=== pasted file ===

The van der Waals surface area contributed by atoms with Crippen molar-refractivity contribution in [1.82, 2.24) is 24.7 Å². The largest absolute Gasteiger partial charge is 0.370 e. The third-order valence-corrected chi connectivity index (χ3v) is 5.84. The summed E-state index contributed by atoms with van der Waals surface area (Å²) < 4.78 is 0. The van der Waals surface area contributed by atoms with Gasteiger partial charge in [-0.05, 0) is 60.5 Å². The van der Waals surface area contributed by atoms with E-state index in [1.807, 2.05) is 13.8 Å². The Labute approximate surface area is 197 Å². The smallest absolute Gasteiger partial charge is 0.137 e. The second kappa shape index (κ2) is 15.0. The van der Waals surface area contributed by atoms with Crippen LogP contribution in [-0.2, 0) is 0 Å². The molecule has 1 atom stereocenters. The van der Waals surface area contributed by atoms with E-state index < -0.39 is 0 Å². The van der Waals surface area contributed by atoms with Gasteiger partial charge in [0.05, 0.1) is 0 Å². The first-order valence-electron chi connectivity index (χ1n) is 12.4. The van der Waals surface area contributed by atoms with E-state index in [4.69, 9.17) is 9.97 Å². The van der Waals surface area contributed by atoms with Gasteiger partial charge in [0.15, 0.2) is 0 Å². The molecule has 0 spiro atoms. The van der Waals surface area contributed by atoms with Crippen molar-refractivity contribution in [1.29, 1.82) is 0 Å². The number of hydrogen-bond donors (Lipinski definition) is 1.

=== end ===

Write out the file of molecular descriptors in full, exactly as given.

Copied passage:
The van der Waals surface area contributed by atoms with Crippen molar-refractivity contribution in [1.82, 2.24) is 24.7 Å². The largest absolute Gasteiger partial charge is 0.370 e. The third-order valence-corrected chi connectivity index (χ3v) is 5.84. The summed E-state index contributed by atoms with van der Waals surface area (Å²) < 4.78 is 0. The van der Waals surface area contributed by atoms with Gasteiger partial charge in [-0.05, 0) is 60.5 Å². The van der Waals surface area contributed by atoms with E-state index in [1.807, 2.05) is 13.8 Å². The Labute approximate surface area is 197 Å². The smallest absolute Gasteiger partial charge is 0.137 e. The second kappa shape index (κ2) is 15.0. The van der Waals surface area contributed by atoms with Crippen LogP contribution in [-0.2, 0) is 0 Å². The molecule has 1 atom stereocenters. The van der Waals surface area contributed by atoms with E-state index < -0.39 is 0 Å². The van der Waals surface area contributed by atoms with Gasteiger partial charge in [0.05, 0.1) is 0 Å². The first-order valence-electron chi connectivity index (χ1n) is 12.4. The van der Waals surface area contributed by atoms with E-state index in [4.69, 9.17) is 9.97 Å². The van der Waals surface area contributed by atoms with Gasteiger partial charge in [0.15, 0.2) is 0 Å². The molecule has 0 spiro atoms. The van der Waals surface area contributed by atoms with Crippen molar-refractivity contribution in [1.29, 1.82) is 0 Å². The number of hydrogen-bond donors (Lipinski definition) is 1.